{
this._securityBindingElement = new VelocityStreamSecurityBindingElement(this._serviceConfigurationManager, true);
bindingCollection.Add((BindingElement) this._securityBindingElement);
}
else
{
if (!this._sslEnabled)
return;
bindingCollection.Add((BindingElement) new SslStreamSecurityBindingElement()
{
RequireClientCertificate = false
});
string sslCertIdentity = this._serviceConfigurationManager.AdvancedProperties.SecurityProperties.SslProperties.SslCertIdentity;
int certificateCount = WcfServerChannel.GetCertificateCount(sslCertIdentity);
if (certificateCount == 0 && Provider.IsEnabled(TraceLevel.Error))
EventLogWriter.WriteError(this._logSource, "Certificate with name {0} doesn't exist", new object[1]
{
(object) sslCertIdentity
});
if (certificateCount > 1 && Provider.IsEnabled(TraceLevel.Error))
EventLogWriter.WriteError(this._logSource, "More than one certificate with the name {0} exist.", new object[1]
{
(object) sslCertIdentity
});
ServiceCredentials serviceCredentials = new ServiceCredentials();
serviceCredentials.ServiceCertificate.SetCertificate(StoreLocation.LocalMachine, StoreName.My, X509FindType.FindBySubjectDistinguishedName, (object) sslCertIdentity);
this._listenerParameters.Add((object) serviceCredentials);
}
}

  • The cannel type the client uses is IDuplexSessionChannel – from WcfClientChannel ctor:
this._tcpFactory = this._tcpBinding.BuildChannelFactory<IDuplexSessionChannel>(new object[0]);

So I learn a lot but unfortunately I didn’t find a way to override the current binding and security methods.

The Solution

I was really frustrated at this point but then I remembered one of the new features of WCF 4 was Routing Service which one of his target scenarios are: Protocol bridging (“You receive messages over one transport protocol, and the destination endpoint uses a different protocol” – MSDN). the only thing you should know is exactly what is your binding to do the routing correctly and here is the full solution:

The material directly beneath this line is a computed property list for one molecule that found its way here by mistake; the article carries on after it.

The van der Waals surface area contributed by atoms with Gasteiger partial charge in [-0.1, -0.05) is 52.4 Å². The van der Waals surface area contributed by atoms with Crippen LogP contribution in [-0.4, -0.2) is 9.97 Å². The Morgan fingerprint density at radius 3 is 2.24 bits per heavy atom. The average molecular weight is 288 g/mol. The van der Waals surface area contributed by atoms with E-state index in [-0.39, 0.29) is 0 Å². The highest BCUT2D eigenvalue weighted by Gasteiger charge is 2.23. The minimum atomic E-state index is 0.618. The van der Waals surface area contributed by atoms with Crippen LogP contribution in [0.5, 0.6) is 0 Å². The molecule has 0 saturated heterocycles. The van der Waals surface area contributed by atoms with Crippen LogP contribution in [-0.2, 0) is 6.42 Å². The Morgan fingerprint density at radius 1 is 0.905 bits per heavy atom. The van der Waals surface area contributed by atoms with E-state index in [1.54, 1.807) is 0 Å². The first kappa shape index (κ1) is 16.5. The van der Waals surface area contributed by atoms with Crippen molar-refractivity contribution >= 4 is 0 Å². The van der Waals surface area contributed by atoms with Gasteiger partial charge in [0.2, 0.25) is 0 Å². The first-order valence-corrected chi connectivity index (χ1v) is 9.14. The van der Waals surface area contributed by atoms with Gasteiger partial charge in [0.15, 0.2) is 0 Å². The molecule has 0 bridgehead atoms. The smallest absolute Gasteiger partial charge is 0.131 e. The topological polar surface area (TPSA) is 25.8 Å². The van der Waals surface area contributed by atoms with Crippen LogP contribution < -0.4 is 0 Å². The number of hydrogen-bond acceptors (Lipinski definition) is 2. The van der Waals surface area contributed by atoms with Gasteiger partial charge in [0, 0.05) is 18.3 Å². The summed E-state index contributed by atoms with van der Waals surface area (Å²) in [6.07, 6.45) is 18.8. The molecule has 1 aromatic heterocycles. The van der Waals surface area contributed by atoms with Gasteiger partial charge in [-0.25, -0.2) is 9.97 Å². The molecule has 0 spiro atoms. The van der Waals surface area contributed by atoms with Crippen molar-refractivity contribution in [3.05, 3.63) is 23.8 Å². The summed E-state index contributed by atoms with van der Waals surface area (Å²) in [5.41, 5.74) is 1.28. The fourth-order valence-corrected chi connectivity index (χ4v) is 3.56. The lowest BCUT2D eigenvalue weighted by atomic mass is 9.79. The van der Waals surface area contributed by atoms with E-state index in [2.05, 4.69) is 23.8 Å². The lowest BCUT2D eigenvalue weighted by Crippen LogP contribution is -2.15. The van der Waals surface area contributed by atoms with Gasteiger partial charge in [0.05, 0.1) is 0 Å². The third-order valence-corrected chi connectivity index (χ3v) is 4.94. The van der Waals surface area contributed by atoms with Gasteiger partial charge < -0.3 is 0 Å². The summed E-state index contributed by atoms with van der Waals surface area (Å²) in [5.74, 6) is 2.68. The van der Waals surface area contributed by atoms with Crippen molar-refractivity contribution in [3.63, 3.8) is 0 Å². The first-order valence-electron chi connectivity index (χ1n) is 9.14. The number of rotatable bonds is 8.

image

  • Host Routing Service in the client side that listen to App Fabric request meaning:
    • Implement the contract IDuplexSessionRouter
    • Has custom binding with: TcpTransport,BinaryMessageEncounding and windowsStreamSecurity
    • Route all communication using “MatchAll” Filter to the target Routing Service at the App Fabric Server  with the required binding/security (Transport security using certificate)
  • Host Routing Service In the AppFabric cache Server machine
    • Implement the contract IDuplexSessionRouter
    • Has matching binding to the target service of the other router
    • Route all communication using “MatchAll” Filter to the App Fabric Server using custom bindingbinding with: TcpTransport,BinaryMessageEncounding and windowsStreamSecurity

Well it works Open-mouthed smile the client is agnostic to the fact that the messages are going through the routing services – the only down side is the double hopes the messages does but it doesn’t open the soap message (doesn’t Serialize /Deserialize) so I guess this solution it’s not bad.

That’s all for now

Cheers Offir

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2 comments